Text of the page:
Recently, Electronics and Computer Science (ECS) PhD student Isha Gupta received the third prize for Engineering Sciences at the 2017 Association of British Turkish Academics (ABTA) Doctoral Awards.
Isha, an Entrepreneurial Lead in a revolutionary nanotechnology research covering Extracellular Neural Signal Compression with Nanoscale Memristors, was bestowed the accolade at an award ceremony at University College London on May 20, 2017.
The ABTA, a non-profit organization for scholars in the U.K and Turkey devoted to developing academic partnerships and bridges between two countries, has congratulated finalists on the “exceptional” quality of applications this year after considering more than 180 entries from 45 leading Universities.
These Doctoral Awards have provided a great opportunity for our Nanoelectronics and Nanotechnology research group to present our work to a wider audience. We are excited and proud that the technology we are developing in our labs reached the final, and I really appreciate that we have been recognised in this way. I have learned a great deal of new things by working in a team of world class experts. People in the University, Department and the group have been extremely supportive and helpful throughout my time here.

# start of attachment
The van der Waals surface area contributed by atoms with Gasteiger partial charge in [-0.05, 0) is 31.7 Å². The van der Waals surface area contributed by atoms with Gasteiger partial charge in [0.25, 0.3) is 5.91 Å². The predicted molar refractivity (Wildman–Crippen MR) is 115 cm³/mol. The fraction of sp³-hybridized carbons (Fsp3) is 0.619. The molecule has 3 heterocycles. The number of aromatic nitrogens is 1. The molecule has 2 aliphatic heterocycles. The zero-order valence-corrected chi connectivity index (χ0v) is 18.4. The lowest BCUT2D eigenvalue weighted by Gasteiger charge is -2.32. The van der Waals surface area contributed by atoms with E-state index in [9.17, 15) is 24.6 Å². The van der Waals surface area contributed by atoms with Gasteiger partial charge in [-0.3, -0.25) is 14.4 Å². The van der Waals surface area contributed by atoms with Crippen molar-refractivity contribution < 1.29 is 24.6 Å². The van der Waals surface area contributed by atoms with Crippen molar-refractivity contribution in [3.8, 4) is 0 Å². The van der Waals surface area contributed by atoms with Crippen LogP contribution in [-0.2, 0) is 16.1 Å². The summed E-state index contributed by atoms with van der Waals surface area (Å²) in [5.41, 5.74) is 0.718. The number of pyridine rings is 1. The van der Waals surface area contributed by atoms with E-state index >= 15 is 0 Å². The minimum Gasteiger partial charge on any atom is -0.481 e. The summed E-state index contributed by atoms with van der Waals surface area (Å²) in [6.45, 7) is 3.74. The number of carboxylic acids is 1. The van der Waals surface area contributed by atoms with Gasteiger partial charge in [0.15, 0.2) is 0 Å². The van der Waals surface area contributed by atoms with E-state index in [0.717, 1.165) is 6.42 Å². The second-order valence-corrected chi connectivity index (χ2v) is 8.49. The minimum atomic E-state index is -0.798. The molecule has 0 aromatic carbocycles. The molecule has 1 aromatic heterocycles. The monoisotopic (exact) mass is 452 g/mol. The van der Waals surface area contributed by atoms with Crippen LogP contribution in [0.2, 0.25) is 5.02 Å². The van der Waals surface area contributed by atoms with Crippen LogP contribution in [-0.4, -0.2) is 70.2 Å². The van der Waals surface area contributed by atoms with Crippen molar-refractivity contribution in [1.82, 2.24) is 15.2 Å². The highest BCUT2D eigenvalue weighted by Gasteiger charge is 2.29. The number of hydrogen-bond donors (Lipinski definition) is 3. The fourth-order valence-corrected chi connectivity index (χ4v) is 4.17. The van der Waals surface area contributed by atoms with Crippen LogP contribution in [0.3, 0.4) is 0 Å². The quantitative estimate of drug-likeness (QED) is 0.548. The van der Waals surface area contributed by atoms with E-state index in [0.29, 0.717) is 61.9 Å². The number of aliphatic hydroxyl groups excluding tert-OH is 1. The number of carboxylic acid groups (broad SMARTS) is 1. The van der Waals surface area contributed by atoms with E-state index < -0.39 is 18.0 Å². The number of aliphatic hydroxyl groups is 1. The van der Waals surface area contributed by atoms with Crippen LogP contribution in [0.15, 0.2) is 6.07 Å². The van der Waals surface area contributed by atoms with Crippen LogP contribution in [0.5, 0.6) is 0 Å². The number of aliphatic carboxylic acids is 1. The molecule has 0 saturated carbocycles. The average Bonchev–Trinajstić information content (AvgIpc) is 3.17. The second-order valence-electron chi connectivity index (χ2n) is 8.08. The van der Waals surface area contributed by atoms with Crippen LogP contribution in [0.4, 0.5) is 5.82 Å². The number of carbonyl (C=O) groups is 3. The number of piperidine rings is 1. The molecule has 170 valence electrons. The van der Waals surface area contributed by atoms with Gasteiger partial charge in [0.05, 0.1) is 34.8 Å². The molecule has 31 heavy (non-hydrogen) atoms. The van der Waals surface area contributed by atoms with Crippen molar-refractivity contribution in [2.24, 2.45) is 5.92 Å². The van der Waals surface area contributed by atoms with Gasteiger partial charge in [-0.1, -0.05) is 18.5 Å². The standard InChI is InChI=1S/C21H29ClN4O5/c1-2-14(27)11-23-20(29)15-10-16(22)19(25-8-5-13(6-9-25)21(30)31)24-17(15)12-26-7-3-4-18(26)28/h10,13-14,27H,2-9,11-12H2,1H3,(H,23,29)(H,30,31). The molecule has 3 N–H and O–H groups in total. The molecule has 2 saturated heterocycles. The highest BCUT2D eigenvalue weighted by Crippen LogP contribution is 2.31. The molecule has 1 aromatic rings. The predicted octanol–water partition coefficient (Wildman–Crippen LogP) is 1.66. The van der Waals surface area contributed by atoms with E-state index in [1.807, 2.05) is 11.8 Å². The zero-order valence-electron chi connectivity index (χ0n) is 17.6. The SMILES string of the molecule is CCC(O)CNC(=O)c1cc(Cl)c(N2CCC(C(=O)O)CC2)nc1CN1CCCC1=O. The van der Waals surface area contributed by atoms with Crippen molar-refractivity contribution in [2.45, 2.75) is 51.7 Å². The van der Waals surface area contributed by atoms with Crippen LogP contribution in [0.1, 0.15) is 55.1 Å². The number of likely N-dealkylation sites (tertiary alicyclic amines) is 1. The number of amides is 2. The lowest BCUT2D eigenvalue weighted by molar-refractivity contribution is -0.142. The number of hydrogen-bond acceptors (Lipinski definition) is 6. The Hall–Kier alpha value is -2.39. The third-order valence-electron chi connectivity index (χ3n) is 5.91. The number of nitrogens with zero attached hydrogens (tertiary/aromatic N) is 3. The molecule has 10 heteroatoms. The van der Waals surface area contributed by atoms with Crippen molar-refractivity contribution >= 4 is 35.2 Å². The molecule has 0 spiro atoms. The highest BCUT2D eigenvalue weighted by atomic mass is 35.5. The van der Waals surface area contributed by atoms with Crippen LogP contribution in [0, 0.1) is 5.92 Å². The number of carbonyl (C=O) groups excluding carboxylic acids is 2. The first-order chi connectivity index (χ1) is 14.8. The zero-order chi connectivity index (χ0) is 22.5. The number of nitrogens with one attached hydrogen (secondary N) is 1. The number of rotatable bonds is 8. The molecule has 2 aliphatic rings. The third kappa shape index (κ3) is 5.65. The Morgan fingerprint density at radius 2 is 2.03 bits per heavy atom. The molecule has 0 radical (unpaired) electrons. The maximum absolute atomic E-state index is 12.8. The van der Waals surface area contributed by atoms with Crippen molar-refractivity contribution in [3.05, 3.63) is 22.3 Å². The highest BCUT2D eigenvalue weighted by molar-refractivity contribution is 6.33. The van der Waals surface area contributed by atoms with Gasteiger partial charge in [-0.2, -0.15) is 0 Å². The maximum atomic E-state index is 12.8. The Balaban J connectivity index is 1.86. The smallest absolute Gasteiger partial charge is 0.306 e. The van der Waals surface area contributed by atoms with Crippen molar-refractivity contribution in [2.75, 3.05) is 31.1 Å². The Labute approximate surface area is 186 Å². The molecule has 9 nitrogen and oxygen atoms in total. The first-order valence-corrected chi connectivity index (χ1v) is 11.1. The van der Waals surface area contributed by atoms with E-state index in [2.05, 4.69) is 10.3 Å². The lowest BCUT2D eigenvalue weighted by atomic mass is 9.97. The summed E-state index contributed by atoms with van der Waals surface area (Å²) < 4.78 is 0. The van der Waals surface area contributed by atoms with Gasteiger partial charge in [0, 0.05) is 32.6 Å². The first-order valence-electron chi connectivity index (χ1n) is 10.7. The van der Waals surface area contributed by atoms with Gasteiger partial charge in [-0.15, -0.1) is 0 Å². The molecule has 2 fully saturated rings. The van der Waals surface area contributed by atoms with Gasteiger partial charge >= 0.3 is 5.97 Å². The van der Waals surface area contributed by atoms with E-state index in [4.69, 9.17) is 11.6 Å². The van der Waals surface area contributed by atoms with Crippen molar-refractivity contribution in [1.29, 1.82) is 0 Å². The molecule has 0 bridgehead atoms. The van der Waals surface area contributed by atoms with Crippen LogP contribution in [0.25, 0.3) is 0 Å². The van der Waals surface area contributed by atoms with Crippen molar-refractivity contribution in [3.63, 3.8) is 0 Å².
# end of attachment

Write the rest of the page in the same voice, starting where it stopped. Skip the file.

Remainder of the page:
Isha Gupta, PhD Student, Electronics and Computer Science (ECS)
Isha’s research within Southampton’s Department of Electronics and Computer Science is designing novel bio-inspired nano-sensors using memristors. The project, referred as ‘NeuroLink’, is progressing under the guidance of Senior Advisor Professor Themis Prodromakis, an Engineering and Physical Sciences Research Council (EPSRC) Fellow and Reader in Nanoelectronics at the University.
NeuroLink is making use of expertise from the SETsquared business acceleration partnership and the University’s Future Worlds incubator as it seeks to commercialize memristor-based neural data compression technologies while addressing restrictions in power, bandwidth and computation capacity. Such technologies could make an impact in applications such as brain-computer interfaces and implants that use electrical signals to cure medical conditions.